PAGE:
New Hope for Diabetics or Just Wishful Thinking
Marvin Ackerman, MD – Treatment for Diabetic Neuropathy
A few weeks ago, I received an email from a relative who had noticed an article touting the virtues of a specific form of vitamin B12 called methylcobalamine as a therapeutic agent for treating diabetic neuropathy.
I managed to locate the company mentioned in the article and ordered some for one of my patients. After about one month of treatment, my patient reports no change. We are still hopeful, but our optimism is running out of time. This was followed several days ago by an Associated Press report written by Randolph E. Schmid concerning research by a team led by Michael Brownlee of the Albert Einstein College of Medicine. It seems that a synthetic form of vitamin B1, or thiamin, which is used in Europe to treat nerve problems has been found to prevent retinal damage of the eye in rats. The product, known as benfotiamine, was given to rats for 36 weeks. These rats were free of the retinal damage observed in a group of untreated control rats. Brownlee hopes to try benfotiamine in humans, in whom diabetes is the leading cause of blindness, in the near future. The rationale as to how benfotiamine works is based on its ability to boost the activity of the enzyme transketolase, which blocks the cell damage created by an inability to regulate sugar, resulting in accumulation of byproducts. However, if you are thinking of going out and buying some vitamin B1 in the hope that it might also work, forget it. It doesn’t help at all.
At least forms of vitamin B are known to have a salutary effect on nerves, but how about hedgehog proteins? You read that right. However, forget it, hedgehog proteins do not come from hedgehogs, they merely look like them. This all came about because a great deal of gene research is done on the fruit fly known as Drosophila. When scientists first discovered the protein they thought that it looked like a curled up hedgehog hence the name. Later they found that in mammals there are actually three types of these genes. They named them after the desert hedgehog, the Indian hedgehog, and the sonic hedgehog. Apparently, each one plays an extremely important role in the developing mammalian embryo where they regulate segmental polarity. The sonic form is associated with the development and patterning of the central nervous system. During development, it is secreted by the notochord leading to dorsal plate formation and thus establishment of the anterior-posterior axis, and indirectly the distal-proximal axis. In other words, it makes sure that your spinal cord runs up and down, your fingers point away from your shoulder, and your thumb is on top rather than on the bottom. It also specifies that you have two eyes. Without this gene, our limbs would be extremely short and we would be deficient intellectually. The desert form works instead on the peripheral nervous system where it appears to “focus specifically on cellular elements of the epi- and perineural sheaths.”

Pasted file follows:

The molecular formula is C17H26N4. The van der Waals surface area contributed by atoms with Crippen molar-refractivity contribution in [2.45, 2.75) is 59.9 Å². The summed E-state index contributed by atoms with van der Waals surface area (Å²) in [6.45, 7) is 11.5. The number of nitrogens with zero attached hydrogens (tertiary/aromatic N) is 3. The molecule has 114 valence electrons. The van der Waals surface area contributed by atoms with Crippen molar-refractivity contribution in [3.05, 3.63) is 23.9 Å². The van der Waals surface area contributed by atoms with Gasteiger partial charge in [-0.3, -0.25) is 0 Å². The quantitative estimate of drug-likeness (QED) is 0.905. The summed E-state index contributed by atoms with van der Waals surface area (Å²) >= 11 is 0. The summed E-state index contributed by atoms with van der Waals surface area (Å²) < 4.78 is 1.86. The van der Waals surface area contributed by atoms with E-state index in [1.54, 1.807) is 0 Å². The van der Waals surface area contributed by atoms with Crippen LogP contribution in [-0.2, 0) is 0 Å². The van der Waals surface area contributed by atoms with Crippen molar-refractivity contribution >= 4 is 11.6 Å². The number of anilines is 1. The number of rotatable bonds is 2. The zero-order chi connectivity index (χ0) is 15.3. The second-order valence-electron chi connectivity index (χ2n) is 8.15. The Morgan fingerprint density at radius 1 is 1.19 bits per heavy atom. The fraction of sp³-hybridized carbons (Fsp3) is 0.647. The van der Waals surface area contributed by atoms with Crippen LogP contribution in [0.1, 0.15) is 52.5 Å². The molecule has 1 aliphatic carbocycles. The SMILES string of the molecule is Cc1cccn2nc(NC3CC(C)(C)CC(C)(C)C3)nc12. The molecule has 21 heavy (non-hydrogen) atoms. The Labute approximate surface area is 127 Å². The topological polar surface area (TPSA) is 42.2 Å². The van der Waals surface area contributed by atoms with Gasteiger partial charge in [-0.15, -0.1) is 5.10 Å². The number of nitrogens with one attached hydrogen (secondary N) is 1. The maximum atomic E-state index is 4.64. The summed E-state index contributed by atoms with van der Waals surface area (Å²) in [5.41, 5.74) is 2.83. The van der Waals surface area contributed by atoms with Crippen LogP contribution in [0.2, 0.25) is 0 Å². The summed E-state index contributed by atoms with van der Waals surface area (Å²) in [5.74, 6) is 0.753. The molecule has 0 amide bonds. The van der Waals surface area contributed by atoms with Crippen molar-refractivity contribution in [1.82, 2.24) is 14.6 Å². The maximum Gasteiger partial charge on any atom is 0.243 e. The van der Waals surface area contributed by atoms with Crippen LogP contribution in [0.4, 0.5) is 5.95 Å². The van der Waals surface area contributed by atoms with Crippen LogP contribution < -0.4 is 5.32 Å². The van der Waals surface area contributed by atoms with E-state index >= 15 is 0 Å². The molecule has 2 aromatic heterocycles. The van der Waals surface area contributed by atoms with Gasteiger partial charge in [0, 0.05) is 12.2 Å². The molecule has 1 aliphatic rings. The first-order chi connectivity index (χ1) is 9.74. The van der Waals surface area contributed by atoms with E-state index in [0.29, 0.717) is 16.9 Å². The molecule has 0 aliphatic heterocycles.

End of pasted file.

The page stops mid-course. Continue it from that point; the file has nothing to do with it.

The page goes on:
Calcutt et al from the University of California at San Diego published an article called “Therapeutic efficacy of sonic hedgehog protein in experimental diabetic neuropathy” in the February 2003 issue of the Journal of Clinical Investigation in which they claimed to find that diabetes causes a significant decrease in desert hedgehog mRNA in the peripheral nerve of maturing diabetic rats. They then tried treating these animals with a sonic hedgehog-IgG fusion protein. The results were quite impressive. There was full restoration of motor- and sensory-nerve conduction velocities. There was also maintenance of the axonal caliber of large myelinated nerve fibers. Other deficits caused by diabetes were also rectified or ameliorated including retrograde transport of nerve growth factor and sciatic-nerve levels of calcitonin gene-related product and neuropeptide Y, and loss of sensation to heat in the paw.
This is exciting stuff. Eva L. Feldman, writing in the same issue of JCI, called the Calcutt group’s work elegant. Her commentary, entitled “Oxidative stress and diabetic neuropathy: a new understanding of an old problem,” traces the major mechanisms involved in diabetic neuropathy. She adds her speculative opinion to that of the authors of the study by stating, similar to them, that combination therapy of this sort promises considerable therapeutic potential for the treatment of diabetic neuropathy.
Diabetes is becoming a scourge in the Western world where it can be considered to have reached epidemic proportions. Diabetic retinopathy is the most common cause of adult blindness in the United States. Diabetes is the leading cause of renal failure and more than half of patients develop neuropathy, which is the most common cause of nontraumatic amputations and autonomic failure. If research of this sort pans out, and can be translated into ways of treating diabetic neuropathy and retinopathy, two of the most feared aspects of the disease may be on their way to extinction.
When confronted with enigmas,
First, they try it on some flies,
Soon at last, that day will dawn,
Cartoons and Poems following each article are created and copyrighted by Dr. Ackerman and cannot be copied or reproduced without his permission.
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About Marvin Ackerman, MD
Cartoons and Poems following each article are created and copyrighted by Dr. Ackerman and cannot be copied or reproduced without his permission. Copyright © 2009 by Marvin Ackerman, M.D.
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